First let me state a few qualifiers when it comes to the Mets’ now infamous Citi Field. Citi Field is gorgeous. The team that will inhabit it is not as gorgeous. It is outrageous that the taxpayers are backstopping the bank which made the naming deal with the team. It is embarrassing to an organization that has already suffered epic collapses the last two seasons to be going into a new stadium dealing with this kind of headache. With this in mind, let me proceed to the broader controversy regarding the naming deal.
Today in the New York Times, representative Dennis Kucinich argues regarding naming deals that “Treasury has the power under TARP to make broad changes, They have to. It’s not whether they can or should; they have to. The legal issues are very easy to maneuver.” According to Kucinich, Citi Field represents “an egregious example. But we have a list of other banks we’re working our way through. We’ll hold hearings.” I do agree with Kucinich that naming deals such as Citi’s with the Mets represent extravagent, and probably poor expenditures. I don’t know how Citi projected that it would recoup their $400 million investment in the naming rights to the stadium, but investment banks made all sorts of investments far more ridiculous over the last decade to be sure.
Further, given that taxpayers are the ones who are responsible for propping up the company responsible for this deal, it should anger all of us. But what Congress (Mr. Kucinich excluded given his populist rhetoric against the bank bailouts) fails to realize is that were it not for the government’s decision to bail out these institutions, these types of issues would not exist. As Citi unwound its assets during its bankruptcy, the naming rights deal could be nixed and purchased by another company. Where were Kucinich’s angry colleagues when it came to bailing out Citi in the first place?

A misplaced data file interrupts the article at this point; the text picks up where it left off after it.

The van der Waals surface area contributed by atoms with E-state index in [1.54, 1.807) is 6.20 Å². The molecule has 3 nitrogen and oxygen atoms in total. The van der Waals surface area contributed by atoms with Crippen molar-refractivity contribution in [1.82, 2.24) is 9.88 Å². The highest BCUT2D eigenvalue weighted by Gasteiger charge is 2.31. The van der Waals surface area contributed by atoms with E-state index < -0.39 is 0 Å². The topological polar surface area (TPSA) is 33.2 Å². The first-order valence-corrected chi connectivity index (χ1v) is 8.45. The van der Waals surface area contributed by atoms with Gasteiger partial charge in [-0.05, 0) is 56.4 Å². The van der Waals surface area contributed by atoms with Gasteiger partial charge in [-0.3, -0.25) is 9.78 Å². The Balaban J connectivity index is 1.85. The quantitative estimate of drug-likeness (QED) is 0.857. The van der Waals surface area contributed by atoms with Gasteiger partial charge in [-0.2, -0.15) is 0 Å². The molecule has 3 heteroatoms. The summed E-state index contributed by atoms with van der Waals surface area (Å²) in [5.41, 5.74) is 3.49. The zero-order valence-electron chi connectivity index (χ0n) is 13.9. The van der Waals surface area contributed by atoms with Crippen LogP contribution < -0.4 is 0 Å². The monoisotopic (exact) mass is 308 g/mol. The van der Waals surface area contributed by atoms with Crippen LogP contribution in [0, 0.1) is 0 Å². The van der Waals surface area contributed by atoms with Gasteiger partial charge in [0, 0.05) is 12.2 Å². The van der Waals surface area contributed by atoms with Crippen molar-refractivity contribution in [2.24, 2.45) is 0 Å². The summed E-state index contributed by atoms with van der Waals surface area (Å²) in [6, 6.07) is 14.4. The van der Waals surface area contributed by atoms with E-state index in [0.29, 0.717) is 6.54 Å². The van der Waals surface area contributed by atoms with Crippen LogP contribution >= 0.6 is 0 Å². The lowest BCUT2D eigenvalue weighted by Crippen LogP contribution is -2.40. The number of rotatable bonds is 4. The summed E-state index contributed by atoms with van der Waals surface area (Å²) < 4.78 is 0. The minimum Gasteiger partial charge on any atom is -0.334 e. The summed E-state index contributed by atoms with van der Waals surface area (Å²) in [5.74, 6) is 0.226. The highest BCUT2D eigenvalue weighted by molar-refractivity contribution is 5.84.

The outrage amongst politicians when it comes to naming deals not only masks their lack of appreciation that this would not be an issue were it not for propping up failing ventures, but also masks the greater implications of their intervention. Since we all are now shareholders in these institutions, the government will tinker with their management. This begins with caps on executive pay, but who is to say that it will end there?
As poorly as some of these institutions were managed, and granting that a lot of their poor management was due to incentives created by government intervention, I would guarantee that government control of the banks will be even worse. Do you think that Nancy Pelosi knows how to create a DCF model in Excel? Does Barney Frank know how the market for CDO^2’s works, let alone what a CDO^2 is?
Much as I think that President Obama could give a hell of a pitch to investors on the virtues of a closed-end real estate fund, there is no way that the government can ever run these businesses properly. Command economies have always failed. The government lacks the profit motive and the knowledge to successfully manage these companies. Putting the firms under the purview of government represents the greatest moral hazard of them all.
Remember, these are only the direct effects of strict government regulation of the banking sector. There would also be a great effect on the markets. If the government is to have say over the operating activities of the major banks, what kind of implications will this have for retail and institutional investors? Will money flood out to less-regulated private equity and hedge funds? Will those shops then become as regulated as the (remaining) big banks? What kind of confidence will exist in the markets when the biggest broker-dealers are being managed by politicians? Will people not recall what happened to all of the other GSE’s?